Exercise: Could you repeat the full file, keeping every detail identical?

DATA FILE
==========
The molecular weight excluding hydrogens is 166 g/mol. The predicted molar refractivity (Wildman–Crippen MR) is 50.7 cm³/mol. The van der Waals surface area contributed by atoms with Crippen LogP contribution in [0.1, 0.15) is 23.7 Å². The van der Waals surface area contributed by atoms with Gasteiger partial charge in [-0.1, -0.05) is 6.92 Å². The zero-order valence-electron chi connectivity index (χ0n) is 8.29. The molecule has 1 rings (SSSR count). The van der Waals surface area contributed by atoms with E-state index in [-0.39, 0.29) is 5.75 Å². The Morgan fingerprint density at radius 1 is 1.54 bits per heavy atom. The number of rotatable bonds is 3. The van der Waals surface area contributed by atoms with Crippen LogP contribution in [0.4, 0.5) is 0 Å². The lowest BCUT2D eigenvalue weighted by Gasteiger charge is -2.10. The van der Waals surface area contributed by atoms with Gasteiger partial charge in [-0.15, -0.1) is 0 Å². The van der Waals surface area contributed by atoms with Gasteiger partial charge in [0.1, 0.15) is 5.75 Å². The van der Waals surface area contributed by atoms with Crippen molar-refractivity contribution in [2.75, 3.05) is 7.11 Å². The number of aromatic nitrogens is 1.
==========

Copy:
The molecular weight excluding hydrogens is 166 g/mol. The predicted molar refractivity (Wildman–Crippen MR) is 50.7 cm³/mol. The van der Waals surface area contributed by atoms with Crippen LogP contribution in [0.1, 0.15) is 23.7 Å². The van der Waals surface area contributed by atoms with Gasteiger partial charge in [-0.1, -0.05) is 6.92 Å². The zero-order valence-electron chi connectivity index (χ0n) is 8.29. The molecule has 1 rings (SSSR count). The van der Waals surface area contributed by atoms with E-state index in [-0.39, 0.29) is 5.75 Å². The Morgan fingerprint density at radius 1 is 1.54 bits per heavy atom. The number of rotatable bonds is 3. The van der Waals surface area contributed by atoms with Crippen LogP contribution in [0.4, 0.5) is 0 Å². The lowest BCUT2D eigenvalue weighted by Gasteiger charge is -2.10. The van der Waals surface area contributed by atoms with Gasteiger partial charge in [-0.15, -0.1) is 0 Å². The van der Waals surface area contributed by atoms with Gasteiger partial charge in [0.1, 0.15) is 5.75 Å². The van der Waals surface area contributed by atoms with Crippen molar-refractivity contribution in [2.75, 3.05) is 7.11 Å². The number of aromatic nitrogens is 1.